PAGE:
NEW YORK CITY: At last some good news to counter the hemorrhaging of theatre critics’ jobs: Five NYC critics, all former writers for New York publications who are members of the NY Drama Critics Circle, have banded together to review Broadway and Off-Broadway shows on a new site called New York Stage Review.
Founded by Steven Suskin (late of Variety) and Jess Oxfeld (formerly The New York Observer), the new site, which began reviewing shows about a month ago, also includes on its roster Elysa Gardner (formerly of USA Today), David Finkle (The Village Voice), and Michael Sommers (The Star-Ledger). The site will add one new wrinkle to business as usual: two side-by-side reviews of the same show, for contrast (or not).
“In some cases we agree, in some cases we don’t,” said Suskin. “The New York Times long ago used to have two reviews, and at the time I found that a good model.” (Some 20 years ago and earlier, the Times would run a timely daily review of each show, as well as a later a Sunday column in which another critic would write about whatever shows thought deserved another look.) The double-vision is good for diversity of opinion, Suskin reasoned: “If you don’t like what the first one said, you might like what the second one says.”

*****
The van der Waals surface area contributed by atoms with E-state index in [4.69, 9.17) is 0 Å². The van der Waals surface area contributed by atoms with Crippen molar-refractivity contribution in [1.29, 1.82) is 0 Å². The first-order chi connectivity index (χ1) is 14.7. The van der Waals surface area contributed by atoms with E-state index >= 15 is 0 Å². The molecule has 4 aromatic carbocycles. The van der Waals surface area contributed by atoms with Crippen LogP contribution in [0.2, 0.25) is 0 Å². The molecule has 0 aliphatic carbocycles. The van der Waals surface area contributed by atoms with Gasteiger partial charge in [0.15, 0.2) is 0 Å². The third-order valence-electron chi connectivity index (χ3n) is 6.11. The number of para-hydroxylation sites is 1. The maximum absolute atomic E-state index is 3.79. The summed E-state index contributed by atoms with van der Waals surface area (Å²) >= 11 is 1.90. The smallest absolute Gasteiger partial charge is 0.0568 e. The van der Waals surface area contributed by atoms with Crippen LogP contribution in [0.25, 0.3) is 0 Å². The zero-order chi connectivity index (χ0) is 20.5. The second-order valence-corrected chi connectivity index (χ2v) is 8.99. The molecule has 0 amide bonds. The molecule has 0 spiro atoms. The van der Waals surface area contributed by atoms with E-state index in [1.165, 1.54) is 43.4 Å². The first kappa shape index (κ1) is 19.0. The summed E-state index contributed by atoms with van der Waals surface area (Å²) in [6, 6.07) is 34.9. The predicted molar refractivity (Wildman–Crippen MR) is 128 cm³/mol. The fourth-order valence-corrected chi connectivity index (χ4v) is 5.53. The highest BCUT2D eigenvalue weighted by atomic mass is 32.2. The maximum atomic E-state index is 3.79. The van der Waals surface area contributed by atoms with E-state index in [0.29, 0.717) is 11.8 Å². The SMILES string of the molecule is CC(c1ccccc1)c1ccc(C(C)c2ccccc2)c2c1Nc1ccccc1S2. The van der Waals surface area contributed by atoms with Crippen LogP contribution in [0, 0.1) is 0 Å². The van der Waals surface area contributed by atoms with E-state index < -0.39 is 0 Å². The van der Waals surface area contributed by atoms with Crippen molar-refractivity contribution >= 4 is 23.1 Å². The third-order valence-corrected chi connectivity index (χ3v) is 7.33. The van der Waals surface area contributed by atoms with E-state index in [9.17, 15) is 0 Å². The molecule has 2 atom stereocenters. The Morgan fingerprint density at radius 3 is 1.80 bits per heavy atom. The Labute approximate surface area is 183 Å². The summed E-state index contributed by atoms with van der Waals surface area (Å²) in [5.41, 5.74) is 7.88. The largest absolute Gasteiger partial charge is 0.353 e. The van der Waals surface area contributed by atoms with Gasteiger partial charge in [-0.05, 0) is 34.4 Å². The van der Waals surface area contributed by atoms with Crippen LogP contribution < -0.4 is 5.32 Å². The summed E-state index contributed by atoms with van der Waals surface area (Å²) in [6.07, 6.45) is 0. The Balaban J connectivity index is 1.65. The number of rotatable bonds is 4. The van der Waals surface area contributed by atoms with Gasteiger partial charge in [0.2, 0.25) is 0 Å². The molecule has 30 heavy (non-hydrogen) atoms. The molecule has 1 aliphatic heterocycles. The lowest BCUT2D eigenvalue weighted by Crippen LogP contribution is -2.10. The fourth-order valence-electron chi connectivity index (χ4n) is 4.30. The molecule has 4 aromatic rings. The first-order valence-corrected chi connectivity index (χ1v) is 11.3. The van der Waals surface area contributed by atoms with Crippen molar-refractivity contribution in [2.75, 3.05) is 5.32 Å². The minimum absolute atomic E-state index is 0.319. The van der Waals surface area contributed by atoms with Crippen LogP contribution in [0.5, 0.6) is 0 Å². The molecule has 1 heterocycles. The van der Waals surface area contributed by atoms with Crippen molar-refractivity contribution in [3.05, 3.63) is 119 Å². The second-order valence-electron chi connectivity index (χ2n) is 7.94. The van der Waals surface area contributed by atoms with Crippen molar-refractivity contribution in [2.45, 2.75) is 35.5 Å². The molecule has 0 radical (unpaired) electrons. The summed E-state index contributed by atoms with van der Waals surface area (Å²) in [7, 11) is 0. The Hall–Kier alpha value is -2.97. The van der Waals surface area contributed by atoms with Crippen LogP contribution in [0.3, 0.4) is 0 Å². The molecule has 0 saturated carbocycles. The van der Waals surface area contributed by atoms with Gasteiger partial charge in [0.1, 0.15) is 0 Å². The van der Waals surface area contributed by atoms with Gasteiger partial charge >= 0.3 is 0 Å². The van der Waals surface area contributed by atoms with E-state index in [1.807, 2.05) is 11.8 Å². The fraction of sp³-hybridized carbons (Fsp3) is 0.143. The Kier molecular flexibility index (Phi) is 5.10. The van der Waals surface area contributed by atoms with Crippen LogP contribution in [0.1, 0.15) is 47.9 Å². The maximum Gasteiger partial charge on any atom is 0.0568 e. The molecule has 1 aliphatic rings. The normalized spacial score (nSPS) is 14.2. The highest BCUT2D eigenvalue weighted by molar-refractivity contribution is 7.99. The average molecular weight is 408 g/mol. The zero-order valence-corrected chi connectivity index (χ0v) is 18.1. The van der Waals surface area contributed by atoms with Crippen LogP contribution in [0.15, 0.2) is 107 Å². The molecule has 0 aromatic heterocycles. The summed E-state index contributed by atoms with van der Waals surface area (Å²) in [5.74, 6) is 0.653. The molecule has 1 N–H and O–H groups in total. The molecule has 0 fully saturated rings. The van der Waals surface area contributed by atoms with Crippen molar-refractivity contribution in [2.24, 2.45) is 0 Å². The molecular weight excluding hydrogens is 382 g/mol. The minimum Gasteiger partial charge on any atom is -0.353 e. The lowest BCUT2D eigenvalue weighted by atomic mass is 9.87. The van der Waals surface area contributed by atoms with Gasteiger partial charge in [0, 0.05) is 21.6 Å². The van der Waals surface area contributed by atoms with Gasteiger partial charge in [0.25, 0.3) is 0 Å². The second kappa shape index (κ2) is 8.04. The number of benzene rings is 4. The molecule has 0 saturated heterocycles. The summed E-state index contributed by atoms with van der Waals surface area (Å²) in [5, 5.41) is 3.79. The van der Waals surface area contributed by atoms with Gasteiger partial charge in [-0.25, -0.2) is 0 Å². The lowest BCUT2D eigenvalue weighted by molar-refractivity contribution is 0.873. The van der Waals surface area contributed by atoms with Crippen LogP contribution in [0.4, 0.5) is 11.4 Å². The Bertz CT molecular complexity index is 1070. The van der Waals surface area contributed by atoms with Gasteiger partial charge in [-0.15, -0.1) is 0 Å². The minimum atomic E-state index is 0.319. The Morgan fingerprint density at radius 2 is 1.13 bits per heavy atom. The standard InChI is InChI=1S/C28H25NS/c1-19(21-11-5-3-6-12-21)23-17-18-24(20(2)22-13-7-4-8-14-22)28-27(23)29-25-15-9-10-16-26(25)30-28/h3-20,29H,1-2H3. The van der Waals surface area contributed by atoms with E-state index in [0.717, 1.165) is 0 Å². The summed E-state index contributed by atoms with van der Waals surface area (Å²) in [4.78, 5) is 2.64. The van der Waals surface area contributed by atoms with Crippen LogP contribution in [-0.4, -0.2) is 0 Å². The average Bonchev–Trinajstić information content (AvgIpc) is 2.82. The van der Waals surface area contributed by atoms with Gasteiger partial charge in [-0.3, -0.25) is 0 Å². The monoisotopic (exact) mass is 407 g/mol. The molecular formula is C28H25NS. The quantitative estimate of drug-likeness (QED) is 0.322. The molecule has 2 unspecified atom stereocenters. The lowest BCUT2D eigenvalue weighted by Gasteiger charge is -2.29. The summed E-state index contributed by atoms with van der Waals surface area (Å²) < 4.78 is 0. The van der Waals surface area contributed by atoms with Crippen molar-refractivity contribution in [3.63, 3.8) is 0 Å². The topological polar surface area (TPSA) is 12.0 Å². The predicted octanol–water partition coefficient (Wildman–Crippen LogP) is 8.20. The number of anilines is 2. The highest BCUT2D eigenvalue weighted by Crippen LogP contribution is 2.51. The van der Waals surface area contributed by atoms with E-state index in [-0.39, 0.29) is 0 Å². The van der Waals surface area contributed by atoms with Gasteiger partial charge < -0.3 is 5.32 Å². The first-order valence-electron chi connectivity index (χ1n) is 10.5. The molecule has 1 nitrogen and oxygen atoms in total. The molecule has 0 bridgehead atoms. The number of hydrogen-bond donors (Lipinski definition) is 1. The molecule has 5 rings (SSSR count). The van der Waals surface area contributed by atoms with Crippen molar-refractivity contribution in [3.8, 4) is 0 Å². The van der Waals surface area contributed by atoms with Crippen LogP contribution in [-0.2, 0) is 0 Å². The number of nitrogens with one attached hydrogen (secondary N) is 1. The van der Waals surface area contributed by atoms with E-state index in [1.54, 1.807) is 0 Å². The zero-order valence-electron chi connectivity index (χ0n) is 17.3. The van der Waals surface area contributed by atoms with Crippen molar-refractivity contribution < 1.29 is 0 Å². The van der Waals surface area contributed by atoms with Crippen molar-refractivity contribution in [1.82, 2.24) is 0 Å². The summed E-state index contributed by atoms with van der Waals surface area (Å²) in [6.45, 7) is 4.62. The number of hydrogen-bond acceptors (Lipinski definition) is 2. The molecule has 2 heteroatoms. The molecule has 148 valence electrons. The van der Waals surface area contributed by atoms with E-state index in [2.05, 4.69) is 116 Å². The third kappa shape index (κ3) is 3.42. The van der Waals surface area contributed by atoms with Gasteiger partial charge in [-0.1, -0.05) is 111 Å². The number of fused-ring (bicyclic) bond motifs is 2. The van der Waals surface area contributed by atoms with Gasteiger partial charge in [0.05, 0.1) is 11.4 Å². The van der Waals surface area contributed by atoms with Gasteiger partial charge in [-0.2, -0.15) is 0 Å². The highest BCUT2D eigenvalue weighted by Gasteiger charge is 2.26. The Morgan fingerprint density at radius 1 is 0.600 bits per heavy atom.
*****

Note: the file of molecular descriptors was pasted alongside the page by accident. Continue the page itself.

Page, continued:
Speaking of diversity, it’s hard to ignore that the initial cohort of critics is a bit lacking on that front. Suskin explained that “part of our criteria is that we’re all New York-based critics with newspaper experience. I was insistent that it was not going to be all-male. So it’s four men and one woman.” And while the newspaper-experience criterion may be limiting of new voices, Suskin left open the possibility of recruitment down the road if the site grows.
But one key to its launching at all is that the founders didn’t want to wait for growth, or indeed for funding at all, to get off the ground.
“At this point, we’ve decided to set it up and just get it going,” Suskin said. “We could have gone after funding, but it can take years to set that up. We’ve had people talk about advertising, but we thought we’d show them what it is before we start asking people to back us.”
The barrier to entry for creating a website is still fairly low; Variety reported that the five critics are chipping in their own money for the site’s development costs (“in the low four figures,” Variety writes). “This sort of idea has come up in the past,” Suskin said, “but it always broke down because of the question, who was going to pay for it? What we realized is that if we do it ourselves, we don’t have to ask who’s going to pay for it.”